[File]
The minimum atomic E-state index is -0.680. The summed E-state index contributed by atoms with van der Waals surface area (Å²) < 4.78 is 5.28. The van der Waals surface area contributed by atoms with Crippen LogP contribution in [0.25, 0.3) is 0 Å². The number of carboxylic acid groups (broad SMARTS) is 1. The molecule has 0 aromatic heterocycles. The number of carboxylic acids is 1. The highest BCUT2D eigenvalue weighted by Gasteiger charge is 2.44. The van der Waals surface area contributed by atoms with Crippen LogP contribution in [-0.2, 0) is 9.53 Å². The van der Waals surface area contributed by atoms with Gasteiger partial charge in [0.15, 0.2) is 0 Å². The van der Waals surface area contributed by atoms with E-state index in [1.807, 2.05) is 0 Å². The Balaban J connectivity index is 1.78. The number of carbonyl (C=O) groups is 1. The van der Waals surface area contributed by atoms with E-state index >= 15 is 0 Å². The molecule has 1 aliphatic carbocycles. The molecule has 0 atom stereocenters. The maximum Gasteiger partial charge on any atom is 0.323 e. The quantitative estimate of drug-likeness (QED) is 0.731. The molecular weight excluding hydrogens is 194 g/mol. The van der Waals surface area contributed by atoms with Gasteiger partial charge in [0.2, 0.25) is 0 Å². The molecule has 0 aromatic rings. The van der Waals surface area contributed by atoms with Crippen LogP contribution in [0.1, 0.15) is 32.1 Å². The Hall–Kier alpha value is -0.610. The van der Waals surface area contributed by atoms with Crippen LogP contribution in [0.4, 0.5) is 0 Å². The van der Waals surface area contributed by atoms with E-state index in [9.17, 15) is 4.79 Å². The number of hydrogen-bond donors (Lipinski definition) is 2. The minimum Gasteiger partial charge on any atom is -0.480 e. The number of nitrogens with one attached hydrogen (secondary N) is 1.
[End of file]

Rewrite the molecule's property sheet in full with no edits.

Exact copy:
The minimum atomic E-state index is -0.680. The summed E-state index contributed by atoms with van der Waals surface area (Å²) < 4.78 is 5.28. The van der Waals surface area contributed by atoms with Crippen LogP contribution in [0.25, 0.3) is 0 Å². The number of carboxylic acid groups (broad SMARTS) is 1. The molecule has 0 aromatic heterocycles. The number of carboxylic acids is 1. The highest BCUT2D eigenvalue weighted by Gasteiger charge is 2.44. The van der Waals surface area contributed by atoms with Crippen LogP contribution in [-0.2, 0) is 9.53 Å². The van der Waals surface area contributed by atoms with Gasteiger partial charge in [0.15, 0.2) is 0 Å². The van der Waals surface area contributed by atoms with E-state index in [1.807, 2.05) is 0 Å². The Balaban J connectivity index is 1.78. The number of carbonyl (C=O) groups is 1. The van der Waals surface area contributed by atoms with E-state index >= 15 is 0 Å². The molecule has 1 aliphatic carbocycles. The molecule has 0 atom stereocenters. The maximum Gasteiger partial charge on any atom is 0.323 e. The quantitative estimate of drug-likeness (QED) is 0.731. The molecular weight excluding hydrogens is 194 g/mol. The van der Waals surface area contributed by atoms with Gasteiger partial charge in [0.2, 0.25) is 0 Å². The molecule has 0 aromatic rings. The van der Waals surface area contributed by atoms with Crippen LogP contribution in [0.1, 0.15) is 32.1 Å². The Hall–Kier alpha value is -0.610. The van der Waals surface area contributed by atoms with Crippen LogP contribution in [0.4, 0.5) is 0 Å². The van der Waals surface area contributed by atoms with E-state index in [9.17, 15) is 4.79 Å². The number of hydrogen-bond donors (Lipinski definition) is 2. The minimum Gasteiger partial charge on any atom is -0.480 e. The number of nitrogens with one attached hydrogen (secondary N) is 1.